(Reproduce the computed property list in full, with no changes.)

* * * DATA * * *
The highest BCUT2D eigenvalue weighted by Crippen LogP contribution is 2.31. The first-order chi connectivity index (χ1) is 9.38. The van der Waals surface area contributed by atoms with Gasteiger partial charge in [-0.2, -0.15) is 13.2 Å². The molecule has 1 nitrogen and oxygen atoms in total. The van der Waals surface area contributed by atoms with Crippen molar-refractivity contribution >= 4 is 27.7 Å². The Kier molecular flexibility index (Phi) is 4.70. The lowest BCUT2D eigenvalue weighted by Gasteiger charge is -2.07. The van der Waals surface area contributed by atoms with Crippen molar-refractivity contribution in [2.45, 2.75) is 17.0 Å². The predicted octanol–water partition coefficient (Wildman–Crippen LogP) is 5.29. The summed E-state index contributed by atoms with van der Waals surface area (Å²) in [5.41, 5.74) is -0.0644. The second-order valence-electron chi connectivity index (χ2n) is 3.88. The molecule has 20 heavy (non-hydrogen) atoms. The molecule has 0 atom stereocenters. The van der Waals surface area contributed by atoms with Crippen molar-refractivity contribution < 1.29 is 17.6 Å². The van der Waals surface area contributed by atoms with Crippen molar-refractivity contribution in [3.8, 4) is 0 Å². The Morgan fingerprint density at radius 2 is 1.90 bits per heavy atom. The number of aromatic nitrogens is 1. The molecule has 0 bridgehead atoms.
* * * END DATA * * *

The highest BCUT2D eigenvalue weighted by Crippen LogP contribution is 2.31. The first-order chi connectivity index (χ1) is 9.38. The van der Waals surface area contributed by atoms with Gasteiger partial charge in [-0.2, -0.15) is 13.2 Å². The molecule has 1 nitrogen and oxygen atoms in total. The van der Waals surface area contributed by atoms with Crippen molar-refractivity contribution >= 4 is 27.7 Å². The Kier molecular flexibility index (Phi) is 4.70. The lowest BCUT2D eigenvalue weighted by Gasteiger charge is -2.07. The van der Waals surface area contributed by atoms with Crippen molar-refractivity contribution in [2.45, 2.75) is 17.0 Å². The predicted octanol–water partition coefficient (Wildman–Crippen LogP) is 5.29. The summed E-state index contributed by atoms with van der Waals surface area (Å²) in [5.41, 5.74) is -0.0644. The second-order valence-electron chi connectivity index (χ2n) is 3.88. The molecule has 20 heavy (non-hydrogen) atoms. The molecule has 0 atom stereocenters. The van der Waals surface area contributed by atoms with Crippen molar-refractivity contribution < 1.29 is 17.6 Å². The van der Waals surface area contributed by atoms with Crippen molar-refractivity contribution in [3.8, 4) is 0 Å². The Morgan fingerprint density at radius 2 is 1.90 bits per heavy atom. The number of aromatic nitrogens is 1. The molecule has 0 bridgehead atoms.